His FDA chief, Scott Gottlieb, was not only against importation, he'd written a Forbes editorial in 2016 denouncing then-candidate Trump's position on the issue. Trump's Health and Human Services chief, Tom Price, also has a long history of supporting pharmaceutical industry initiatives. Price's former press secretary, Ellen Carmichael, is now president of a political research firm called the Lafayette Company and just a few weeks ago was penning an anti-importation editorial reprinted by the Partnership for Safe Medicines, a leading industry group lobbying against reform.

Back in January, Sens. Bernie Sanders and Amy Klobuchar introduced an amendment to a budget resolution that would have paved the way for drug importation. Twelve Republicans, including John McCain, Rand Paul and Lisa Murkowski, voted for it. But the measure died when thirteen Democrats voted no.
I don't want to offend any anti-purity snowflakes who accidentally wandered over to this blog, but the 13 Democrats who should be tarred and feathered and run out of Washington are corrupt shit-heads
Michael Bennet (CO)- $533,967
Cory Booker (NJ)- $392,267
Maria Cantwell (WA)- $176,305
Tom Carper (NJ)- $487,324
Bob Casey (PA)- $706,435
Chris Coons (DE)- $291,700
Joe Donnelly (IN)- $297,067
Martin Heinrich (NM)- $193,579
Heidi Heitkamp (ND)- $95,564
Bob Menendez (NJ)- $809,900
Patty Murray (WA)- $906,146
Jon Tester (MT)- $199,750
John Warner (VA)- $319,700
The dollar figure next to their names are-- you guessed it-- the amount in bribery, disguised as "contributions," they have taken from drug companies since being elected to federal office. The Democrats all claim to be worried about poisons but the only poison any of them are worried about is the poison of dark money corrupting our political system and the fear Big PhRMA will shut off the spigot to their own accounts.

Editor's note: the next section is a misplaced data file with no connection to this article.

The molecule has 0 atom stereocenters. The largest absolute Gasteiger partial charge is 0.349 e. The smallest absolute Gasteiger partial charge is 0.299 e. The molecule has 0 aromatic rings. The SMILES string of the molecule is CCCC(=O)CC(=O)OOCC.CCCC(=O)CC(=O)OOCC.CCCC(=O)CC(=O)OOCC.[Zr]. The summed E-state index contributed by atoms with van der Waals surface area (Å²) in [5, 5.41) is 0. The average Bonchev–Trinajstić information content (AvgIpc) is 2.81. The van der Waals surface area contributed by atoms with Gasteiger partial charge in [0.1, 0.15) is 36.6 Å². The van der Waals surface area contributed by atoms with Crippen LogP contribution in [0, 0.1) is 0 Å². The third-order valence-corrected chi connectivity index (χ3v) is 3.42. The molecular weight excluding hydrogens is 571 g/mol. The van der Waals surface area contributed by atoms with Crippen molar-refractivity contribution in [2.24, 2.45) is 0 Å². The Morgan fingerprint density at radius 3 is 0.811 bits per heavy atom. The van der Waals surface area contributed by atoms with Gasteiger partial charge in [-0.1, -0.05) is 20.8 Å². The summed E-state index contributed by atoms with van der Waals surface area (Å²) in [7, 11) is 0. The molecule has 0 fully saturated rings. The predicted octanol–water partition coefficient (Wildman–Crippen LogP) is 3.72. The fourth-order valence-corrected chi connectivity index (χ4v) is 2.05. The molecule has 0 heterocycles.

A Coons spokesperson said the Sanders-Klobuchar amendment "didn't meet the safety standards he believes are necessary." Booker said he wanted to "ensure foreign drugs meet American safety standards." And so on.

But we already do import foreign drugs, and have an established safety certification process. In fact, an astonishing 40 percent of all pharmaceuticals sold in the United States are already imported, as are 80 percent of the chemical ingredients. These imported drugs and drug ingredients arrive by way of more than 300,000 foreign food and drug manufacturing facilities that are regularly certified as safe by the FDA.

These drugs come from manufacturing facilities not just in Canada but across the globe, from the first world to the third, sometimes using the same kind of degraded and underpaid labor forces we bemoan in other industries.

The only difference is that at the moment, the only entities that are allowed to benefit from these foreign imports are drug companies. The important ban only applies to pharmacists and consumers.

That's why the pharmaceutical industry works so tirelessly to keep Congress captured. It's not just to protect its many forms of federal subsidy, but also to keep customers and retailers from benefitting from the same money-saving overseas shopping in which they engage.

...[On May 11] Sanders, along with co-sponsors Elizabeth Warren and Robert Casey, offered an amendment to the user-fee bill that would have allowed for importation of drugs from FDA-approved facilities in Canada. As Casey pointed out in committee, the amendment is laden with protections, requiring patients to have valid Canadian prescriptions, allowing the FDA to shut down bad actors, etc.

Once again, Democratic discipline broke down. The amendment this time was beaten in committee, 13-10. Two Democrats, Patty Murray and Michael Bennet, both of whom accept a lot of pharmaceutical money, voted no.

Interestingly, two Republicans from states bordering Canada who voted for almost exactly the same measure earlier in the year-- Murkowski of Alaska and Susan Collins of Maine-- now voted no as well.

...The history of what's happened with drug importation in the last year is a classic example of how American politics works. Politicians in both parties endorse ideas they know are popular, and often get themselves elected on the strength of them.